Things that don't molt like snails, corals, ect would need to be in their own QT without fish for a full fallow period before being added.

 

1 hour ago, reefrox said:

Okay thanks. After doing 4 months fallow, still very dubious about adding anything to the tank without qt or ttm : ). I know crabs dont necesarly hold the ich, however if in the off chance, some fell off a fish in the lfs system, then technically it could be introduced to my system I woulld think. This is why I was thinking of doing the ttm with the fish and crabs altogether. Do you think that would be okay?

 

For the sand, I purchased an extra seperate bag of sand. this way I would just add some to the tank tranfer tanks and then discard the sand and use new sand at every  switch of the tanks. But not sure if they would need it in the few days they are in each tank?

 

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reefrox

Thanks. I have the crab and cleaner shrimp in their own little QT tank. 

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mcarroll

 

On 7/8/2019 at 2:12 AM, reefrox said:

I have the crab and cleaner shrimp in their own little QT tank.

 

The same way you don't QT a rock for fish diseases, you don't need to QT inverts for fish diseases either.

 

Doing so would be extreme to the point of silliness if you ask me.

 

If the hypothetical ich/velvet/parasite is attached to a shell, then it's not going to be able to infect any fish.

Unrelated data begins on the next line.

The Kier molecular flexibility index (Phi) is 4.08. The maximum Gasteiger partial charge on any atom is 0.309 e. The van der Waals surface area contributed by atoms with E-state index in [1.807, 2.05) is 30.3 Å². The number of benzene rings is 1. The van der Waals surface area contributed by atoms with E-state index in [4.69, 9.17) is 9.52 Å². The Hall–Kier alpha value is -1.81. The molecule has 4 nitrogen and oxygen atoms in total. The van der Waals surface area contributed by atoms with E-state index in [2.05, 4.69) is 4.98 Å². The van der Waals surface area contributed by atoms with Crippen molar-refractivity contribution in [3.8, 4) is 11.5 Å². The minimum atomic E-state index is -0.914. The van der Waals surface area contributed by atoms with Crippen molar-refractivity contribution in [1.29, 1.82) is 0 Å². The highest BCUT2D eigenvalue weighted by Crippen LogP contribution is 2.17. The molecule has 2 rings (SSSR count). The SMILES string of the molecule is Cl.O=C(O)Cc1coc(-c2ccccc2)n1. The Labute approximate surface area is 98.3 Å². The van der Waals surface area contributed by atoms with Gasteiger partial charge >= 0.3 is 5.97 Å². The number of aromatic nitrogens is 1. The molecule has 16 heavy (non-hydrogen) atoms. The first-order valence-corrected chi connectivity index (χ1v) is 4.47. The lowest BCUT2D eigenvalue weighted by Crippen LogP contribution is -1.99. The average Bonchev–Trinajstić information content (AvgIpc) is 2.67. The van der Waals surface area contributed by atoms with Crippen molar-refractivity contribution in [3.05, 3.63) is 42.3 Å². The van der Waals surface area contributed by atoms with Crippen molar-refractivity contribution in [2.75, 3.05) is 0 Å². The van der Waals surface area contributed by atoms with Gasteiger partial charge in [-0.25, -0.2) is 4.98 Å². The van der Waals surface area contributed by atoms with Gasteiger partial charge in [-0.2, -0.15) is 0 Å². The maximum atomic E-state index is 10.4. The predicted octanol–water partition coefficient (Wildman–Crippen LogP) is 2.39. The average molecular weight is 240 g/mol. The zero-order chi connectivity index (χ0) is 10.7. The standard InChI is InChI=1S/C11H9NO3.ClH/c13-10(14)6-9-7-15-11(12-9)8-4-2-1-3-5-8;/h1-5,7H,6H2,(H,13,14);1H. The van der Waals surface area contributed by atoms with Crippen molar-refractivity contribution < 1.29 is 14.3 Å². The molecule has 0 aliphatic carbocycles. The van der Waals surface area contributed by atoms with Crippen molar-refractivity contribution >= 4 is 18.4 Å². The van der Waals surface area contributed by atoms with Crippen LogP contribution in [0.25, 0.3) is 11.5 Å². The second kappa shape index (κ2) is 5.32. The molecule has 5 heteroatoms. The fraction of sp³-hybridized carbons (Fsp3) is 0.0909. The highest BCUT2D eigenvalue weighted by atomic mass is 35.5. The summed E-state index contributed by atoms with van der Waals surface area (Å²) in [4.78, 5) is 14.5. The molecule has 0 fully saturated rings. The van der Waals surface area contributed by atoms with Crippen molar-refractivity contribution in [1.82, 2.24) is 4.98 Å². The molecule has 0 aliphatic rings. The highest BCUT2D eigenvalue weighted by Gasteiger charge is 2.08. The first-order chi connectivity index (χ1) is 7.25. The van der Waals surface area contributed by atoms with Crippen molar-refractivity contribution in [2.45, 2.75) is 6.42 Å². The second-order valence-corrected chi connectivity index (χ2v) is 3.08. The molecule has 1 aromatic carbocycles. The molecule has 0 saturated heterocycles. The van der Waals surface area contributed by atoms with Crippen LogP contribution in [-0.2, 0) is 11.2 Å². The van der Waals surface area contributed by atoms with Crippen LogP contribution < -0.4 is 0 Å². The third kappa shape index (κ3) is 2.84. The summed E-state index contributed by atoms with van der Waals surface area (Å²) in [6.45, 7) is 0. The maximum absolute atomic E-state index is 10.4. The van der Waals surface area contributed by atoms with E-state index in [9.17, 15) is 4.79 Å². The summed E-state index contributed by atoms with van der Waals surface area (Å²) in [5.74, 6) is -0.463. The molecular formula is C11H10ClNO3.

If the hypothetical ich/velvet/parasite is not attached, then it wouldn't be able to hitchhike into the tank.  

Either way this vector is a non-issue under any normal conditions.

 

The first fact to remember may be that stressed fish are the only ones that have anything to worry about from random microbes.    

 

A heathy fish has to be worn down to become susceptible to parasites.

 

So once all you fish are settled in and de-stressed – as long as you have a nice, non-overcrowded home set up for them – they will be almost bulletproof.

 

That's not a light statement to be dismissive of the impact parasites can have.  

 

It's to emphasize that there are lots of things that most people could do to lower stress on their fish when they're starting out, but which they don't do.  

 

Adding hand-picked local fish singly instead of fish shipped long-distance, sight-unseen, and in multiples, for example.  Making sure the coral and invert population isn't exceeded too much by the fish population (if it's a reef tank).  Making sure there's lots of time (weeks or months) in between fish additions for monitoring the fish as well as the tank for changes.  Etc.  Etc.

 

If you just focus on good husbandry you don't have to be an eradicationista.  🙂

 

(That includes learning what husbandry is all about....read books, especially old ones from when husbandry was all they had) 

 

Dealing with pathogens is one of the main reasons that organisms have immune systems...and fish have one of the baddest (as in good-est) immune systems around.

 

On the contrary to being an eradicationist ("curing" by adding stress from QT and medication), if you think your snails brought some little spore in that wiped out your fish then you need to look seriously at how you're keeping your fish that they would be so susceptible to such a minor "incursion".  Something is holding down their immune system.  Overcrowding?  Fighting?  Poor source of fish?  Something.